As detailed by Business Insider, a more likely scenario is not that absentee ballots will be lost or fraudulently cast, but that many of them may be discarded for being filled out incorrectly or for arriving after the deadline specified for them to be counted. In 2000, there were enough improperly  marked ballots in Florida (remember “hanging chads”?) to swing the outcome of the election. Even more discarded votes this year could very well change the outcome of the 2020 vote. And as Blavity previously reported, Trump has sought to sabotage the postal system as a way of interfering with the vote, possibly bringing about the very scenario he's warned against. has put together a handy list of absentee ballot requirements for each of the 50 states. The list also provides a link for requesting ballots. NPR, meanwhile, has a list of important dates for each state, including deadlines for registering to vote, requesting ballots, and mailing ballots in. To be on the safe side, register, request and return well before the deadlines if possible.

4. The election is handed over to lawyers and judges

If the vote count is unclear or there are irregularities on Election Day, one or the other campaign could end up filing a case for the courts to intervene. A serious dispute in the vote count would likely make its way to the Supreme Court to decide, giving the judiciary the final say in the election.

Trump's nomination of judge Amy Coney Barrett to the Supreme Court has already been controversial. When Trump was asked in the first presidential debate if he was "counting on the Supreme Court, including a Justice Barrett, to settle any dispute" over the vote count, the president admitted that he was. If a newly-appointed Barrett casts decisive vote to help Trump win the election, this could delegitimize the justice and the Court as a whole in the eyes of many Americans.

One way to guard against this outcome is to push Senators to delay hearings on Judge Barrett until after the new president takes office. This would prevent President Trump from stacking the court. Delaying the nomination process until January lines up with the standard that Republicans themselves established in 2016 when they refused to recognize President Obama’s Supreme Court nominee. And it would even protect the Senators themselves, as Republicans are willing to risk infecting their colleagues with COVID-19 to push the nomination through.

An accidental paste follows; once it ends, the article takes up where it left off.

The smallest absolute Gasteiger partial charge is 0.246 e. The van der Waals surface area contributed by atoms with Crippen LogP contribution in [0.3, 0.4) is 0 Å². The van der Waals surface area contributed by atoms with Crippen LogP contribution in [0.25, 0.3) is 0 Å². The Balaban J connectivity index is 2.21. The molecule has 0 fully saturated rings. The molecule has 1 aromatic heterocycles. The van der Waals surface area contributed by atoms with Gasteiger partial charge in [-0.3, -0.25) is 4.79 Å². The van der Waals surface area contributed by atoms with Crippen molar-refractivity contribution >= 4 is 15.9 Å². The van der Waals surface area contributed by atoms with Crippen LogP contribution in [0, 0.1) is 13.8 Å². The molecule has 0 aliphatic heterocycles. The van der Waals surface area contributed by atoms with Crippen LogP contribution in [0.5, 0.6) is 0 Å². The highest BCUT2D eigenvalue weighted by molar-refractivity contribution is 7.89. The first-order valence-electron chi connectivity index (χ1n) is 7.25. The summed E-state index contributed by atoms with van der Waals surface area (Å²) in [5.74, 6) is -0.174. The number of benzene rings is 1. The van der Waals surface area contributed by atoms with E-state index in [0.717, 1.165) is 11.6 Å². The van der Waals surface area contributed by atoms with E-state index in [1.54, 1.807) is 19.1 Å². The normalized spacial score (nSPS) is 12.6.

You can contact your Senators by calling the U.S. Capitol Switchboard at (202) 224-3121. Let them know that you oppose rushing through Judge Barrett’s nomination. Additional contact information is available on the Senate website here. For advice on having a productive call with your Senator’s office (hint: practice what you want to say before you get on the line), look to these tips from the organization Global Citizen.

5. Trump wins

Although he’s currently trailing in the polls, there’s still nearly a month left for Trump to come from behind and pull off another upset victory.

If he does so in the current climate, he will be emboldened to continue down the same path he has gone – downplaying a pandemic that has killed 210,000 Americans and could kill hundreds of thousands more, especially Black Americans; presiding over a wrecked economy that has made inequality even worse; catering to white supremacists and fighting police reform; refusing to acknowledge racism; in short, making America worse, not great.

Perhaps one of you can figure out a way to appeal to Trump to change his mind, or alter his ways. But so far, not even contracting COVID-19 alongside his wife and close advisors and being hospitalized has caused him to acknowledge the seriousness of the disease. This makes any prospect of a major change of heart for Trump very unlikely. Therefore, the best way to avoid four more years of this president’s policies is to vote.